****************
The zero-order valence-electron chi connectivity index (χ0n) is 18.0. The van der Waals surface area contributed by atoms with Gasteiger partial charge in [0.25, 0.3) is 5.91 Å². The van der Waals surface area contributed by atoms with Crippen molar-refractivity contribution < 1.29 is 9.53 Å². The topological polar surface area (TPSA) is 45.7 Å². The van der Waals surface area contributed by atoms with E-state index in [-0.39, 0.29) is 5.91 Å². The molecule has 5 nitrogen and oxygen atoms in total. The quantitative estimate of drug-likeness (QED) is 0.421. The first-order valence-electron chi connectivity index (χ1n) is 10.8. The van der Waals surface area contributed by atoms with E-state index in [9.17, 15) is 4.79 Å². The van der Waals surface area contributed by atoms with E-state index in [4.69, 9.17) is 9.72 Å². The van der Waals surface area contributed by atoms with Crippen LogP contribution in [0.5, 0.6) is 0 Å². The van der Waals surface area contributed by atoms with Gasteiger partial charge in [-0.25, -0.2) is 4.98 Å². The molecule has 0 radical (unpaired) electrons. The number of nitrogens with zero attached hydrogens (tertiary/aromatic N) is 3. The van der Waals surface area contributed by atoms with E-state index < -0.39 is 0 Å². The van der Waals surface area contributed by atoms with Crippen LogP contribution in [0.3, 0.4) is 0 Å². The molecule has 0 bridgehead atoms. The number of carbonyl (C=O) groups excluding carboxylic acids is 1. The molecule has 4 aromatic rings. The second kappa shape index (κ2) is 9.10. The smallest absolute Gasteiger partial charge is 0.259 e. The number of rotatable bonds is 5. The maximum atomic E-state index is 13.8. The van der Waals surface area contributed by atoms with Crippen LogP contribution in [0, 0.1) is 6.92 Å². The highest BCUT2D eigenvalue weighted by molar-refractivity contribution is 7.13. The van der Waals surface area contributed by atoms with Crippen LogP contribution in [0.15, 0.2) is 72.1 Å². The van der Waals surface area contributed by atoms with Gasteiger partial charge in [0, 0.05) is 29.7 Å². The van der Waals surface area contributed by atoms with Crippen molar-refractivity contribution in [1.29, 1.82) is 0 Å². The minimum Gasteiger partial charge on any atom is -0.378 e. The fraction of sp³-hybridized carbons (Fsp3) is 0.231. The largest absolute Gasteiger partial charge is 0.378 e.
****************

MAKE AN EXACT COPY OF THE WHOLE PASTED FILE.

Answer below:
The zero-order valence-electron chi connectivity index (χ0n) is 18.0. The van der Waals surface area contributed by atoms with Gasteiger partial charge in [0.25, 0.3) is 5.91 Å². The van der Waals surface area contributed by atoms with Crippen molar-refractivity contribution < 1.29 is 9.53 Å². The topological polar surface area (TPSA) is 45.7 Å². The van der Waals surface area contributed by atoms with E-state index in [-0.39, 0.29) is 5.91 Å². The molecule has 5 nitrogen and oxygen atoms in total. The quantitative estimate of drug-likeness (QED) is 0.421. The first-order valence-electron chi connectivity index (χ1n) is 10.8. The van der Waals surface area contributed by atoms with E-state index in [9.17, 15) is 4.79 Å². The van der Waals surface area contributed by atoms with E-state index in [4.69, 9.17) is 9.72 Å². The van der Waals surface area contributed by atoms with Crippen LogP contribution in [0.5, 0.6) is 0 Å². The van der Waals surface area contributed by atoms with Gasteiger partial charge in [-0.25, -0.2) is 4.98 Å². The molecule has 0 radical (unpaired) electrons. The number of nitrogens with zero attached hydrogens (tertiary/aromatic N) is 3. The van der Waals surface area contributed by atoms with E-state index < -0.39 is 0 Å². The van der Waals surface area contributed by atoms with Crippen LogP contribution in [0.3, 0.4) is 0 Å². The molecule has 0 bridgehead atoms. The number of carbonyl (C=O) groups excluding carboxylic acids is 1. The molecule has 4 aromatic rings. The second kappa shape index (κ2) is 9.10. The smallest absolute Gasteiger partial charge is 0.259 e. The number of rotatable bonds is 5. The maximum atomic E-state index is 13.8. The van der Waals surface area contributed by atoms with Crippen LogP contribution in [0, 0.1) is 6.92 Å². The highest BCUT2D eigenvalue weighted by molar-refractivity contribution is 7.13. The van der Waals surface area contributed by atoms with Crippen LogP contribution in [0.15, 0.2) is 72.1 Å². The van der Waals surface area contributed by atoms with Gasteiger partial charge in [0, 0.05) is 29.7 Å². The van der Waals surface area contributed by atoms with Crippen molar-refractivity contribution in [1.29, 1.82) is 0 Å². The minimum Gasteiger partial charge on any atom is -0.378 e. The fraction of sp³-hybridized carbons (Fsp3) is 0.231. The largest absolute Gasteiger partial charge is 0.378 e.